It was an ordinary Spring day in 1945 when my mother took the car to pick up her father from the barber shop, where he was getting a haircut. She expected that he would be ready, or nearly so, but as she stopped the car in front of the barber shop and looked through the big plate-glass window, what she saw astonished and perplexed her. There was her father in the barber’s chair, but the barber had scissors held motionless in mid-air! In fact, there was no movement at all of the barber, her father or any of the customers. And they all were staring fixedly at the wall! It was as though she were gazing into a wax museum! The traffic was building up behind her automobile, so she drove around the block. When she returned to the shop, her father was ready to be picked up. She inquired, “Whatever was happening in the barber shop, that everyone was frozen?” Her father replied, “We were all intently listening to the radio. You see, the radio announcer was broadcasting the news that our president, Franklin Roosevelt, has died.” The date was April 12, 1945. President Roosevelt died at 3:35 PM, and the news quickly spread across the nation. Commercial broadcast television was less than four years old, and the few commercial television stations that did exist at the time were off the air during World War II, so the news flash about president Roosevelt’s death was transmitted mostly through the radio medium. According to the Wikipedia entry for John Charles Daly, Mr Daly, who was a reported for CBS radio, was “…the first to relay the wire service report of the death of President Franklin Delano Roosevelt on April 12, 1945, interrupting “Wilderness Road” to deliver the news.” the other primary means of disseminating information at that time was the print media, and, at that time, the print medium that was able to deliver news to the citizenry the fastest was the daily newspaper. President Roosevelt died in “the little White House” in Warm Springs, Georgia, and the Augusta Chronicle published two newspaper articles about the unexpected death of the president in its issue of April 13, 1945. But it was the radio announcement that had the most impact on the people who heard it. My mother, and I’m sure her father, too, remembered for the rest of their lives exactly where they were when they heard the news that president Roosevelt had died. On his blogsite Moments with Clyde, Clyde McDonnell tells the story of the exact circumstances when he heard the news of FDR’s death, thus:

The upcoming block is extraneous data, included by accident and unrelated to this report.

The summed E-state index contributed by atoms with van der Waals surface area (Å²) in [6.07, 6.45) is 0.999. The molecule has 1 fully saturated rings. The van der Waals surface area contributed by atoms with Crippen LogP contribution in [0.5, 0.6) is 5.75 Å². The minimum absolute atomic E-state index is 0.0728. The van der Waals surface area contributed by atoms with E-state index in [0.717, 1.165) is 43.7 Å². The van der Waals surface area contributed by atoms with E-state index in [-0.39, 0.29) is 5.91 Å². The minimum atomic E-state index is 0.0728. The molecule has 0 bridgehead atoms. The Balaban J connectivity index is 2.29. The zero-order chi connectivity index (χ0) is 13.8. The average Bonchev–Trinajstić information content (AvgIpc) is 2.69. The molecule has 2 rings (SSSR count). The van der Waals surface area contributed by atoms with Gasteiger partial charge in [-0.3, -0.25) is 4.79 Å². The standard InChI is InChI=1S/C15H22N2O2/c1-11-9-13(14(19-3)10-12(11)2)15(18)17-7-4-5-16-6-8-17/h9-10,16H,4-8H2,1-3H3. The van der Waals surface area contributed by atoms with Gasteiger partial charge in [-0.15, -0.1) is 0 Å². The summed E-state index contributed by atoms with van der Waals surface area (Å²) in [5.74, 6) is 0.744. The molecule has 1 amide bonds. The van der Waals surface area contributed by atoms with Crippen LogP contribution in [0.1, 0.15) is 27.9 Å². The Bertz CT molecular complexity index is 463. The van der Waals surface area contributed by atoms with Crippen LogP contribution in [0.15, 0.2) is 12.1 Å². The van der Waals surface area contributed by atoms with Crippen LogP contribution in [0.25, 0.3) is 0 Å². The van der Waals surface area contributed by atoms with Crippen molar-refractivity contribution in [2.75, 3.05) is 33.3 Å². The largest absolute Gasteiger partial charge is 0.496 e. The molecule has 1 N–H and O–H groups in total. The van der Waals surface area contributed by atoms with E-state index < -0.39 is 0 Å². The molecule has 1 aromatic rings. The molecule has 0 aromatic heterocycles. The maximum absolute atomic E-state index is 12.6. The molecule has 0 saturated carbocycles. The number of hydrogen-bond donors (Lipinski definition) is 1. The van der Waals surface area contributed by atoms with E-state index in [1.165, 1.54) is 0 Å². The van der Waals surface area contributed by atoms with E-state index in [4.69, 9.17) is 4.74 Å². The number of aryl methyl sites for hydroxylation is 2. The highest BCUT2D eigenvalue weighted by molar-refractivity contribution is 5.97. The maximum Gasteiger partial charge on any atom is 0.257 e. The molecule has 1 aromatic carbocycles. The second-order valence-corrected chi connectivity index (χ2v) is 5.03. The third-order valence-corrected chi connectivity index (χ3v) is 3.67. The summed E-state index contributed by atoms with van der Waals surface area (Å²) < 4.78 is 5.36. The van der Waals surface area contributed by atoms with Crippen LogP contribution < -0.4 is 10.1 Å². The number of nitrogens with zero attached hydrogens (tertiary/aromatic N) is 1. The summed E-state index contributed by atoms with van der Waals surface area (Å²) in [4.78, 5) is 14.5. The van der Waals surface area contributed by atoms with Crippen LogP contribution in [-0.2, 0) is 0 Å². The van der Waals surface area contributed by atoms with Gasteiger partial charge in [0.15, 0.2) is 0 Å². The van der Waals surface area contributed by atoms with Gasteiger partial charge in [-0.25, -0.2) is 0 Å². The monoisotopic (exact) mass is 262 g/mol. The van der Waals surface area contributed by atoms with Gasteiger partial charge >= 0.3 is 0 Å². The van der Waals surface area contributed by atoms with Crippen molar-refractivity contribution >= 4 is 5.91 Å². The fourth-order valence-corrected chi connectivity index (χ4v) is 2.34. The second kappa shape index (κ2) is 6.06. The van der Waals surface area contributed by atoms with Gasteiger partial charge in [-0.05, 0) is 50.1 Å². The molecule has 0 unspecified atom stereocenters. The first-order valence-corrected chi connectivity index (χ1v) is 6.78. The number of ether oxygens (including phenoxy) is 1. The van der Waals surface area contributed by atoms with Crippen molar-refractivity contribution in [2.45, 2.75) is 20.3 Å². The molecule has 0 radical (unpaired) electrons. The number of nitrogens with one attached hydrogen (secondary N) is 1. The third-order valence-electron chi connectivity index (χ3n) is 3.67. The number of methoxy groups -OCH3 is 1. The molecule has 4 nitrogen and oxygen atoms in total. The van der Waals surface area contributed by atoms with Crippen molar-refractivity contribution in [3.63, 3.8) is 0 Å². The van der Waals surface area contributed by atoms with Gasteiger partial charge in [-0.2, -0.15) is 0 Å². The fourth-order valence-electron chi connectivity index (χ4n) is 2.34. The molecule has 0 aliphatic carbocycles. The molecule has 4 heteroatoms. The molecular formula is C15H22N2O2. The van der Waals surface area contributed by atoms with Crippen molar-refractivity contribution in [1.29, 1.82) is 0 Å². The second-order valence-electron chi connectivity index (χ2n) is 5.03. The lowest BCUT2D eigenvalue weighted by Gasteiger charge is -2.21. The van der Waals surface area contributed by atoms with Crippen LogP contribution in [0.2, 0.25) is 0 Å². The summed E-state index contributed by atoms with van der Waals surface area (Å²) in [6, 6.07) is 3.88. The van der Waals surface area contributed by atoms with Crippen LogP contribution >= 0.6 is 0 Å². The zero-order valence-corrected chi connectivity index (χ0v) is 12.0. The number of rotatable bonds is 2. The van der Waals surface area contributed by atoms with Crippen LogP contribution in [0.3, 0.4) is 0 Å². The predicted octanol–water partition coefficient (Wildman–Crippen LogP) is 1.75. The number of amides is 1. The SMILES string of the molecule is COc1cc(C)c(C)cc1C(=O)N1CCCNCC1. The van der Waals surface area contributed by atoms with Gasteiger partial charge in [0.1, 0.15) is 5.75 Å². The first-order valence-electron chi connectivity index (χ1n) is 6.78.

“I was 12 years old when President Franklin Delano Roosevelt died. It was on Thursday, April 12, 1945. I heard the news on the radio of one of my customers on my newspaper route. I sat down on the street curb and cried. I felt as if God had died.”
If you have a story about where you or a relative were when hearing of the death of President Roosevelt, please add a comment at the bottom of this post, and I will consider including it.
Very soon after the president’s death, The Post Office Department announced a series of four commemorative postage stamps: The design of the stamps all show the portrait of FDR in an oval on the left side of the stamp, with “Roosevelt” centered under the oval, and “1882” and “1945” bracketing the lower area of the oval. The three cent stamp was issued first (in 1945, three cents was the first-class postage rate to mail a letter that weighed less than one ounce), with a first day of issue of June 74, 1945. The one cent commemorative stamp was issued next (one cent was the rate to send a post card in 1945), on July 26, 1945. The two cent stamp followed on August 24, 1945, and a five cent stamp rounded out the commemorative series, with a first day of issue of January 30, 1946.
So, the one cent stamp on this postcard had been available for a little under two months when Jennie applied it to the postcard that she sent to Clifford Daniels on September 14, 1945. The postcard is postmarked with a machine cancel from Princeton, Illinois (the county seat of Bureau County). The stamp was taken from the upper edge of the sheet of stamps, as indicated by the selvedge still attached to the top of the stamp.
The view on the obverse (front) of this linen-era postcard is:
LAKE TANEYCOMO FROM POINT LOOKOUT, SCHOOL OF THE OZARKS
“IN THE BEAUTIFUL OZARKS, LAND OF A MILLION SMILES”
The reverse (back) of the postcard has a short description of the origin of the word “Ozarks”:
“The origin of the name ‘Ozarks’ has been traced to a term used by early French-Canadian Trappers–‘Aux Arcs,’ meaning ‘with bows’–to designate Indian tribes native to this region.”